A rent to own agreement may be the ticket you need to own your first home. If you dream of purchasing your own house but find it difficult to turn that into a reality, fret not. Most homebuyers such as yourself need a mortgage to purchase a house. However, to qualify for financing, you must have a good credit score or cash for a down payment. If you do not have both, the route to getting your title may be difficult.
Thankfully, you can count on an alternative solution which is eventually purchasing what you rent. So how does rent to own work? The concept is easy because you need to rent a home for a specific time frame. Then, later, you get the option to buy the property before the lease agreement expires. Thus, any rent to own agreement comes in two parts: the typical lease contract and the clause that provides the renters the option to purchase.
If you are eager to learn more about this process, continue reading below for a rundown on the whole process and what elements to keep an eye out for. This approach to homeownership is more complex than renting or getting a mortgage. As such, you must take added precautions and do your research to protect your interests. With the right information, you can assess what a genuinely good deal is. Working with data is the only way you can make an educated decision on your future rent to own home.
Take Note of Upfront Fees Which Are Non-refundable
As the prospective buyer, you must pay the seller a one-time fee that is usually not refundable. They usually dub this as an upfront fee, option fee, option consideration, or option money. This non-refundable fee gives you the privilege to buy the home you rent in the future.
Noteworthy, you can negotiate this fee with the seller as there is no standard industry rate. Still, in general, the fee ranges from 1% to 5% of the purchase price. If you have excellent haggling skills, now is the time to strike a deal with the seller. Of course, getting the lowest percentage works best to your advantage.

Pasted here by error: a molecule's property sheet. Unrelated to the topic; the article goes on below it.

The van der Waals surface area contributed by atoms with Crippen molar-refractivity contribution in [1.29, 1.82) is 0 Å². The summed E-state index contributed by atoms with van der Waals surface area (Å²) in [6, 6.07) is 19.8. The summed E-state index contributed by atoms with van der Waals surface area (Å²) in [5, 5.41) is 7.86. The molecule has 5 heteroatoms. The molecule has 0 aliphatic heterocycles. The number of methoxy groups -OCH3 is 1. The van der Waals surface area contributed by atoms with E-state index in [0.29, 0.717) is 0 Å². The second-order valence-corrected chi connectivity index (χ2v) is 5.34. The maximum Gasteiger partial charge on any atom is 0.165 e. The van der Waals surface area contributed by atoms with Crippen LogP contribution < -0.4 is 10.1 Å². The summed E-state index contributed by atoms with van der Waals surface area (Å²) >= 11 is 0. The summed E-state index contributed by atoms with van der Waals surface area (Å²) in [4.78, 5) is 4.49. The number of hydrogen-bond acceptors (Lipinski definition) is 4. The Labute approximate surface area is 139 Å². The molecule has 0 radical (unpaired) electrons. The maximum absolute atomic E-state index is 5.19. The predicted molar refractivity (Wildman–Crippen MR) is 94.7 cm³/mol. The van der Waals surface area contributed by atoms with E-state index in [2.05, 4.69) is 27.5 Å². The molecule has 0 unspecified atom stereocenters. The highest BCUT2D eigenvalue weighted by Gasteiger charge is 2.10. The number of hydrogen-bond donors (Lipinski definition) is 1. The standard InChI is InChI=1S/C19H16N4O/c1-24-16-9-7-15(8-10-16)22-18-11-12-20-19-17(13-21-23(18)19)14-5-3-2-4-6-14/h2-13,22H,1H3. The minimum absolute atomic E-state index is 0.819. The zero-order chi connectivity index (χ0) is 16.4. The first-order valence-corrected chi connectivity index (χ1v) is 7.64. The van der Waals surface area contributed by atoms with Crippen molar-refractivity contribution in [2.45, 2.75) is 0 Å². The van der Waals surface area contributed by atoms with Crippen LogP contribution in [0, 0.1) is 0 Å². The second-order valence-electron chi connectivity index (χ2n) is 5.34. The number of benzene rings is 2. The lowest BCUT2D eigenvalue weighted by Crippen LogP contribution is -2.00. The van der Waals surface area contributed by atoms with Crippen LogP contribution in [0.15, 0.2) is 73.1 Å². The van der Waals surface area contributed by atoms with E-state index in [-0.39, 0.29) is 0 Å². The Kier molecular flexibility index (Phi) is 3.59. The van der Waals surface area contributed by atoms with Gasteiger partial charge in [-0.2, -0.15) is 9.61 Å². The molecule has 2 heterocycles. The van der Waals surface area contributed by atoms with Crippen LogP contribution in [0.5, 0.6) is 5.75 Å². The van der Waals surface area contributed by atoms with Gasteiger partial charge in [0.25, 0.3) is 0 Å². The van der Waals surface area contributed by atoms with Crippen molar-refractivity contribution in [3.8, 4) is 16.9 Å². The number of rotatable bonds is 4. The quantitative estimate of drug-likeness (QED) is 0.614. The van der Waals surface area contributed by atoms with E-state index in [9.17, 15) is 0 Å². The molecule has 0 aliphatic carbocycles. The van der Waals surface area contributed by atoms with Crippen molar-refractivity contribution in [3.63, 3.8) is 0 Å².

The Two Different Rent to Own Contracts
You will encounter two different types of rent to own contracts in the market. These are the lease-option versus the lease-purchase. Some agreements offer flexibility, making them more consumer-friendly than others out there, so read the fine print. Let’s take a look at the difference between these two below:
As the name implies, this gives you a choice. Here, you have the right to buy the property, but it does not legally obligate you to do so when the lease expires. If you choose not to purchase the property when your lease ends, your option only expires. Hence, you can move on without being obliged to pay rent or buy the home. However, this agreement means you will forfeit any upfront fees you pay, along with the rent.
In contrast, a lease-purchase is the stark opposite. This agreement is more complex filled with legalese. But the bottom line is you become legally obligated to purchase the home when the lease expires.
Thus, before you sign any rent to own agreement, it would be prudent to have a real estate lawyer review your contract. They are well-versed in this area and can explain complex clauses that you might misinterpret. You must understand the contract terms and stipulations before you sign any binding agreement. This means you know exactly what you are getting into so you can protect your rights.
On top of this, you will need to speak with a lending firm. They can help you understand what you need to qualify for a loan when the lease agreement expires. After all, you will still eventually need financing to purchase the home.
The Entire Rent to Own Home Buying Process
Once you have found your ideal rent to own or lease to own home, you make an agreement with the owner. These deals are common during real estate market slumps. When the owners have difficulty selling the property outright, this gives buyers a viable way to achieve homeownership. Check out the process below:
1. Obtain and Evaluate the Agreement
The first step for finalizing everything is working out the details with the seller. Next, there will be a drafted lease-option or lease-purchase agreement that you both need to sign. This becomes your rent to own contract. It will include many details such as: